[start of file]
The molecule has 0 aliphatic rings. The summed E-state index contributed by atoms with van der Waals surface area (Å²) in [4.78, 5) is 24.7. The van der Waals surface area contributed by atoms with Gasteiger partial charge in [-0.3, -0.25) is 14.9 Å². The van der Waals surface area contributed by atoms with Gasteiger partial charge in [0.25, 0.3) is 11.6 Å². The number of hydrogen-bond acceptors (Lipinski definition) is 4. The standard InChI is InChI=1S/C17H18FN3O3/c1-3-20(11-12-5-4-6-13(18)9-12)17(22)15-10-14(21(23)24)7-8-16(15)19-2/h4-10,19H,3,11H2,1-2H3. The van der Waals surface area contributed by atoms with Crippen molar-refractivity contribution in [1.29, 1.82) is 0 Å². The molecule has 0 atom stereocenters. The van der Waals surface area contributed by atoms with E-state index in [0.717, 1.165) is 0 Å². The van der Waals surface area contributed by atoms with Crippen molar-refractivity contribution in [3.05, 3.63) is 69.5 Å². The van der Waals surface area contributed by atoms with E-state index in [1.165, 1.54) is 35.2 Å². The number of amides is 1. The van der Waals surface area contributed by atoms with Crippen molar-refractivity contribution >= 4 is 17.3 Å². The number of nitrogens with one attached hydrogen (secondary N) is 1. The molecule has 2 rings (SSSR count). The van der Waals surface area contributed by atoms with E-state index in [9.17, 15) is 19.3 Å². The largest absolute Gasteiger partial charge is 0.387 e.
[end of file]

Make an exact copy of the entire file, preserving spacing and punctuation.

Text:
The molecule has 0 aliphatic rings. The summed E-state index contributed by atoms with van der Waals surface area (Å²) in [4.78, 5) is 24.7. The van der Waals surface area contributed by atoms with Gasteiger partial charge in [-0.3, -0.25) is 14.9 Å². The van der Waals surface area contributed by atoms with Gasteiger partial charge in [0.25, 0.3) is 11.6 Å². The number of hydrogen-bond acceptors (Lipinski definition) is 4. The standard InChI is InChI=1S/C17H18FN3O3/c1-3-20(11-12-5-4-6-13(18)9-12)17(22)15-10-14(21(23)24)7-8-16(15)19-2/h4-10,19H,3,11H2,1-2H3. The van der Waals surface area contributed by atoms with Crippen molar-refractivity contribution in [1.29, 1.82) is 0 Å². The molecule has 0 atom stereocenters. The van der Waals surface area contributed by atoms with E-state index in [0.717, 1.165) is 0 Å². The van der Waals surface area contributed by atoms with Crippen molar-refractivity contribution in [3.05, 3.63) is 69.5 Å². The van der Waals surface area contributed by atoms with E-state index in [1.165, 1.54) is 35.2 Å². The number of amides is 1. The van der Waals surface area contributed by atoms with Crippen molar-refractivity contribution >= 4 is 17.3 Å². The number of nitrogens with one attached hydrogen (secondary N) is 1. The molecule has 2 rings (SSSR count). The van der Waals surface area contributed by atoms with E-state index in [9.17, 15) is 19.3 Å². The largest absolute Gasteiger partial charge is 0.387 e.